In 1987, Rivera got his own talk show, Geraldo, and it quickly gained notoriety for its controversial topics and guests. The most notable incident happened on November 3, 1988, on a show called “Teen Hatemongers.” On the heated show, a young man named John Metzger, who was the leader of the White Aryan Resistance Youth and the son of infamous white supremacist Tom Metzger, insulted Roy Innis, an African American man who was the national chairman of the Congress of Racial Equality. Metzger said, “I’m sick and tired of Uncle Tom here, sucking up and trying to be a white man.” So Innis stood up, walked over and strangled Metzger. This led to a brawl where chairs were thrown and Geraldo’s nose was broken during the melee. When asked about the incident, Geraldo said that if there was ever a time for violence, that was it.
The brawl made national headlines and also gave the ratings a huge boost, because news of the brawl was made public before the episode aired. This brawl would of course lay the foundation for another, very controversial show just years later. And yes, we’ll get to that one soon enough. Geraldo was cancelled in 1998 and he is currently a contributor to FoxNews.
4. Les Crane
After graduating from Tulane University and serving in the Air Force, Les Crane started off his career in broadcasting in the early 1960s as one of the first “shock jocks” on the radio. While tame by today’s standards, Crane would take calls from all over the West Coast of the United States and had no problem insulting and dismissing certain callers’ points of view; even going as far to hang up on some of them.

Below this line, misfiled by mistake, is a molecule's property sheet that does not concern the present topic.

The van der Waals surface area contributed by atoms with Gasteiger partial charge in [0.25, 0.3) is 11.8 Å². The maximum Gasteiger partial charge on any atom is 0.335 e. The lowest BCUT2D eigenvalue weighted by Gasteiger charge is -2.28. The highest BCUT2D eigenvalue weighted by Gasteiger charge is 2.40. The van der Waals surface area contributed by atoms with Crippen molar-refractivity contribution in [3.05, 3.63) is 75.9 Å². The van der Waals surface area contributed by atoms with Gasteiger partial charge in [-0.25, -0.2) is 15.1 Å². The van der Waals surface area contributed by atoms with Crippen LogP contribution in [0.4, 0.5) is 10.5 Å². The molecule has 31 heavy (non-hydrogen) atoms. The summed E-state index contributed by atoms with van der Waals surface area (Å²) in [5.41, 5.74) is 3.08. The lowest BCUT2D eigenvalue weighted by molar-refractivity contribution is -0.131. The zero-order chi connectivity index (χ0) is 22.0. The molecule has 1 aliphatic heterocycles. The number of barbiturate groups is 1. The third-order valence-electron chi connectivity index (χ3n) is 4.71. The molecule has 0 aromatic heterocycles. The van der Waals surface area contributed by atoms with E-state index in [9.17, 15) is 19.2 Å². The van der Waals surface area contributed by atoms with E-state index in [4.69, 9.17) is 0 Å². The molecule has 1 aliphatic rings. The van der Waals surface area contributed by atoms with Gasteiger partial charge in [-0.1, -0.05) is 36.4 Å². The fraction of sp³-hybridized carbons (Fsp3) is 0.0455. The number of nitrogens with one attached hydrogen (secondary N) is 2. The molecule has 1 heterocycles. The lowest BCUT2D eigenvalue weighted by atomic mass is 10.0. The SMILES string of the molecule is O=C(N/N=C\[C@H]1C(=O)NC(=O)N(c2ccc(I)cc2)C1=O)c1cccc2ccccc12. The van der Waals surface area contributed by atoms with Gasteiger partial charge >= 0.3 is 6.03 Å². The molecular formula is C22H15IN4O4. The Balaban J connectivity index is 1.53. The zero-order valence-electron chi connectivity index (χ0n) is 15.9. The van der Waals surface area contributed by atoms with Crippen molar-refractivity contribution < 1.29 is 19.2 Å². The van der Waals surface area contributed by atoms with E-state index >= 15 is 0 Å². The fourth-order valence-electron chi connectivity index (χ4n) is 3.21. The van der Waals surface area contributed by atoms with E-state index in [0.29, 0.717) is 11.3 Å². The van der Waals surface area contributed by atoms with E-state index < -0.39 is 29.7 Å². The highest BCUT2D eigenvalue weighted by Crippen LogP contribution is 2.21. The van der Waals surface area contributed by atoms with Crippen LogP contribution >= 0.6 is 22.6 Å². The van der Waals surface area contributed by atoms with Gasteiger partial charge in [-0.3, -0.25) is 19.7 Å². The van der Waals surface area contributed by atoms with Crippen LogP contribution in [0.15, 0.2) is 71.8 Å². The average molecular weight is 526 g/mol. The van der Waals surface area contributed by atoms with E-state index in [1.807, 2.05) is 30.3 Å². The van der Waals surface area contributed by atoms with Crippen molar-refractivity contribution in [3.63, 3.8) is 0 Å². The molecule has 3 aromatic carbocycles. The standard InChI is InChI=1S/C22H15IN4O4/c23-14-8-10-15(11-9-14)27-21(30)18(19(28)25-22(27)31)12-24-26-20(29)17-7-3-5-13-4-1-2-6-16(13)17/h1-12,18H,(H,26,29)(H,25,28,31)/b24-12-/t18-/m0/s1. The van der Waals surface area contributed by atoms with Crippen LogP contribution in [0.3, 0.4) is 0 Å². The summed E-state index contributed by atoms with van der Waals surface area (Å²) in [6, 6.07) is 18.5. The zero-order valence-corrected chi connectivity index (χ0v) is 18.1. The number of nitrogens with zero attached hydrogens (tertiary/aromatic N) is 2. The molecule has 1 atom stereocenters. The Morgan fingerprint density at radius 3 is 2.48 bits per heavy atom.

In 1963, Night Line… With Les Crane, later changed to The Les Crane Show, was first broadcast on ABC, at the 1:00 a.m. time slot. On the show, Crane was confrontational with guests that he didn’t agree with, but he also was pretty hip and cutting edge. For example, he was the first host in the United States to interview the Rolling Stones, and when Bob Dylan was 23-years-old, he appeared on the show and performed three songs. Crane also interviewed Randy Wicker, the first openly gay male on television. He also had some provocative newsmakers like Malcolm X, Governor George Wallace, Robert Kennedy and Martin Luther King.
Crane’s show was popular, and in June 1965, he was moved up to 11:30 p.m. to compete against Johnny Carson. Crane, who was just 30 at the time, never really found an audience and was cancelled just a few months later. After losing to Carson, Crane tried another talk show (which also failed), and had some small acting parts. In 1980, he became the chairman of a successful computer software company called Software Toolworks, and passed away at the age of 74 in July 2008.
3. Joe Pyne
Joe Pyne served in World War II, and an injury led to part of his leg being amputated. In 1954, he got his start in television and by 1964, his television show was syndicated in 84 cities. On top of that, his hour long radio show was syndicated in 450 cities.